TISA Agreement Might Outlaw Governments From Mandating Open Source Software In Many Situations
from the what-happens-behind-closed-doors... dept
Since last summer, we’ve written a couple of times about TISA, the “Trade In Services Agreement” which is another secretive trade agreement involving a ton of countries, which will likely have an impact on the internet. There have been a few leaks of the various negotiating documents, and recently, WikiLeaks released a bunch more, including the e-commerce annex (though, it appears that a similar such copy leaked a few weeks ago as well).
Frankly, there’s plenty of stuff in the TISA agreement that I think would actually be good for the internet, including many of the provisions I would normally cheer on if they were being presented and debated openly. We can discuss the merits of various proposals, but only if the discussion is held openly. Unfortunately, like with the TPP and TTIP agreements, all of the details are secret other than through leaks — and as with some of those other agreements, the parties have agreed to keep all “negotiating” documents totally secret until five years after TISA is agreed upon.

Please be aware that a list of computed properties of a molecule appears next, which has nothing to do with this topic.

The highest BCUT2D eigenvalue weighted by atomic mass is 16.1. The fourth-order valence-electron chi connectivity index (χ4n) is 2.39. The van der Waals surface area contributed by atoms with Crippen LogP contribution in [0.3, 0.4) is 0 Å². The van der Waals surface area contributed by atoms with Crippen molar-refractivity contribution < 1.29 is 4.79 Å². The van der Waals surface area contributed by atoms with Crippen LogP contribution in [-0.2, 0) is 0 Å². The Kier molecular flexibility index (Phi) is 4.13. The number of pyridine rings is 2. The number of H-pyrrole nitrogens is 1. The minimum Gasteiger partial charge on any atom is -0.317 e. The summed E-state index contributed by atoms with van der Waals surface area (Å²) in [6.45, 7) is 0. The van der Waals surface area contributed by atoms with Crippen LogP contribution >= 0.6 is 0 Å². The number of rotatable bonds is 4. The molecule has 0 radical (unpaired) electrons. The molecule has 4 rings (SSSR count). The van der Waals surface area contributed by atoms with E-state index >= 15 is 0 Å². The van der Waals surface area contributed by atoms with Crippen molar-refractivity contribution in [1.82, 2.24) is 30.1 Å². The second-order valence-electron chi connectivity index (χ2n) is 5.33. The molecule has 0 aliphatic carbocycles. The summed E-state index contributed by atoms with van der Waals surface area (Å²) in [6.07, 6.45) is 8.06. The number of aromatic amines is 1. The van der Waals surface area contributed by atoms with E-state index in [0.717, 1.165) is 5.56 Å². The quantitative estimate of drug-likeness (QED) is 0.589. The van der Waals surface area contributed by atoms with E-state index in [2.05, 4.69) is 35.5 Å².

So, even as I think there are ideas within TISA that actually are desirable, I can’t see any reason why the people negotiating it can’t make those arguments and positions publicly, and allow the public in on the debate. The fact that they’re being kept secret, even when they’re good ideas, makes me question whether or not they’re truly good ideas, or what sorts of stupid poison pills have been slipped in.
But one clause, in particular, found in the leaked version is immensely troubling, opening up the possibility of effectively banning many governments from requiring open source software for certain activities. That’s Article 6 in the latest leaked draft, which is text proposed by Japan:
Article 6: … Transfer or Access to Source Code 1. No Party may require the transfer of, or access to, source code of software owned by a person of another Party, as a condition of providing services related to such software in its territory.
2. For purposes of this Article, software subject to paragraph 1 is limited to mass-market software, and does not include software used for critical infrastructure.
Now, this is nowhere near complete — it is “bracketed text” which is still being negotiated, and Colombia already opposes the text. Also, some may argue that the second bullet point, which says it only applies to “mass market” software and not “critical infrastructure” software solves some of these issues. Finally, some might argue that this is reasonable if looked at from the standpoint of a commercial provider of proprietary software, who doesn’t want to have to cough up its source code to a government just to win a grant.
But, if that language stays, it seems likely that any government that ratifies the agreement could not then do something like mandate governments use open source office products. And that should be a choice those governments can make, if they feel that open source software is worth promoting and provides better security, reliability and/or cost effectiveness when compared to proprietary software. That seems tremendously problematic, unless you’re Microsoft.